Property owners in San Carlos should listen carefully to their new mayor, Brad Lewis. In an article published in today’s San Mateo Daily Journal, “Mayor: Taxes are Healthy,” Mayor Lewis is encouraging residents to consider supplemental taxes to fund community based projects. Lewis equates the new taxes to eating vegetables….essentially, something that is not particularly enjoyed, but well worth it.
Those that have followed San Carlos politics closely over the past few years know that we have many possible projects, especially on the Park and Recreation side, that remain unfunded because of recent budget cutbacks. A community center, pool, skate park, field space, park improvements, continued revitalization of downtown and east side development are all projects that need funding.
Recent attempts to levy supplemental taxes have been shut down. However, I would encourage San Carlos property owners to take a long term view of the situation. Small yearly investments by property owners in some of these larger projects will most likely payoff exponenitally in the years to come.
Not convinced? Let’s take a look at two of the main reasons buyers are coming to San Carlos: (1) Schools (2) downtown. Each year property owners pay taxes and bond measures that go to San Carlos schools. Additionally, the San Carlos Educational Foundation pumps tons of money into our San Carlos schools. The funds for both of these revenues sources comes from those already living in San Carlos. With regard to downtown and Laurel Street, the concerted effort to revitalize downtown has transformed Laurel Street from a sleepy thoroughfare for those living in San Carlos into a vibrant attraction filled with outstanding restaurants and eclectic shops. Many of these shops and restaurants attract people from surrounding cities to visit San Carlos. The impact of a revitalized Laurel Street on San Carlos property values is undeniable. The lesson learned from both of these examples is that strategic investments in our infrastructure is likely to yield a substantial property value increase for those living in San Carlos.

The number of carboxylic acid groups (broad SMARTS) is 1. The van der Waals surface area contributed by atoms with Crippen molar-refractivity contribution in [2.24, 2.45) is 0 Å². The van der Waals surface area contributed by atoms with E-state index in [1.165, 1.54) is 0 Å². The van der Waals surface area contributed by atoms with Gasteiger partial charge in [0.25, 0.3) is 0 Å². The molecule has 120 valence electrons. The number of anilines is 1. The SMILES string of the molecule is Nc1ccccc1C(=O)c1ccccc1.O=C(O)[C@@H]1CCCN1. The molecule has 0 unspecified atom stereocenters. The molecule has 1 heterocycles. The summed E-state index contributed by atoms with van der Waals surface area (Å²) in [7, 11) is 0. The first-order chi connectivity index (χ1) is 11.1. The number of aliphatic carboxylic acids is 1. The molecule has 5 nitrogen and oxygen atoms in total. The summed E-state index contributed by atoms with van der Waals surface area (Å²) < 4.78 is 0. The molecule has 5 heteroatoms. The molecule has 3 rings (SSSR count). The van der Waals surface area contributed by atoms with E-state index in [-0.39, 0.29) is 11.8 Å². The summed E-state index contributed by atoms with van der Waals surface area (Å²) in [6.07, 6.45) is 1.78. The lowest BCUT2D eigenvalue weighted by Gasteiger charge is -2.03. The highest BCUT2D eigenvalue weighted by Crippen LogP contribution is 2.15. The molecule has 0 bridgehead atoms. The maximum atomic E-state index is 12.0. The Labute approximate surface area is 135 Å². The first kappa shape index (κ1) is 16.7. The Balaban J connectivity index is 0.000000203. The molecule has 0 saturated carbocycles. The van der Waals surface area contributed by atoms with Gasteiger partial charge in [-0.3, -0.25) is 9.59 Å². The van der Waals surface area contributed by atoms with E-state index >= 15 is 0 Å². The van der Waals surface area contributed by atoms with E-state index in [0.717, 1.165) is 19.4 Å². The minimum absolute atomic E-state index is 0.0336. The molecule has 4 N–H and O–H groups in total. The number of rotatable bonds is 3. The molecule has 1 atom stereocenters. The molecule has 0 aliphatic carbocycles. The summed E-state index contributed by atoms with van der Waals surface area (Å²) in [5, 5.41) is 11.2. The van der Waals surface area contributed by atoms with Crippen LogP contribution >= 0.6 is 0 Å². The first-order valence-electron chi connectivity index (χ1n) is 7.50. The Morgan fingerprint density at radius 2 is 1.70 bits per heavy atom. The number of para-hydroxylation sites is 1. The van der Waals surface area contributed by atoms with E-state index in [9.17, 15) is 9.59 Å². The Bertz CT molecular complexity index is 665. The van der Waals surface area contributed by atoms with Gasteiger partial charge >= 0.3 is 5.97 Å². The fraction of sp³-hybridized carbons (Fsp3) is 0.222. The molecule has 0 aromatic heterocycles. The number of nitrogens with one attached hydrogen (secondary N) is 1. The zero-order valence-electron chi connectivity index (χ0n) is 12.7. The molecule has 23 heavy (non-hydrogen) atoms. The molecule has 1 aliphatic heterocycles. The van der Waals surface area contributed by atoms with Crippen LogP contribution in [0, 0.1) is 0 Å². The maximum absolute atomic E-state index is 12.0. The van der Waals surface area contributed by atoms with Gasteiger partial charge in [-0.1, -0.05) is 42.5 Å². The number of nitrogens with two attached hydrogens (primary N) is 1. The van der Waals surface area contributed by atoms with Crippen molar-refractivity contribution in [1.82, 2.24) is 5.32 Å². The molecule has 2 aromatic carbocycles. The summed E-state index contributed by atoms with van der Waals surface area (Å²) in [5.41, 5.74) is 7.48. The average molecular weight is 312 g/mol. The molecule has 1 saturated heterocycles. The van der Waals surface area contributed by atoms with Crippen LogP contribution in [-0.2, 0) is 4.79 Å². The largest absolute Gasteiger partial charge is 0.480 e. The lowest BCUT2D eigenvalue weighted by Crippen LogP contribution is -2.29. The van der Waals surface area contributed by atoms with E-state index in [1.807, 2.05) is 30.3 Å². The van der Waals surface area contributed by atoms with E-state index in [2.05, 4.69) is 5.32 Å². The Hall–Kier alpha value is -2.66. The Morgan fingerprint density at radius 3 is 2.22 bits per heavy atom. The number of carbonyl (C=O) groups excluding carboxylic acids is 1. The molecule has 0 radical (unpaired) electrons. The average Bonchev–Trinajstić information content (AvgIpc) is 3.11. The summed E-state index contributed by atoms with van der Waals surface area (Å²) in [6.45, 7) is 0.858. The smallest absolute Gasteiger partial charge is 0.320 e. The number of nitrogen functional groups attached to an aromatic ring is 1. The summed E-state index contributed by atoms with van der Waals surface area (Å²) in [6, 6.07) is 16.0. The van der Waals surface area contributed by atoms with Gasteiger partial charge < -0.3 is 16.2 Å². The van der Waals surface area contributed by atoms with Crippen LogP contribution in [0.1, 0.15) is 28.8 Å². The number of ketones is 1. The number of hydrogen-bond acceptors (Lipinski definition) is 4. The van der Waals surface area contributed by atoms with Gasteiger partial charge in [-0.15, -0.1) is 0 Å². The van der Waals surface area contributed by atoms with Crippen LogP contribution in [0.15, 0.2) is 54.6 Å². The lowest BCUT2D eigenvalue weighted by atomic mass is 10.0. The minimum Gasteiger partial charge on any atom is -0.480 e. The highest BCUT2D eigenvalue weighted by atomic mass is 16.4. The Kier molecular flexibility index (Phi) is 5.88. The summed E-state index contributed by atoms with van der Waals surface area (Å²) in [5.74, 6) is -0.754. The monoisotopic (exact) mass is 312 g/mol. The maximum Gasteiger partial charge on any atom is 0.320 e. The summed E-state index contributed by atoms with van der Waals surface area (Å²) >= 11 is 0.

Lewis is on the right track. Two nearby cities that bought into this concept, Palo Alto and Los Altos. Both had careful planning and a vision for their respective downtown. Both have funded much their infrastructure through taxes. As we all know, both have done exceedingly well with their property values.
Nobody wants to have the burden of supplemental taxes, however, a big-picture-view by property owners may have some believing that the investment is one that will pay dividends in the years to come. Strategic planning and the willingness to invest in San Carlos through special taxes will enable San Carlos to further distinguish itself from surrounding cities.
Link to the SM Daily Journal Article is here: http://smdailyjournal.com/article_preview.php?id=87667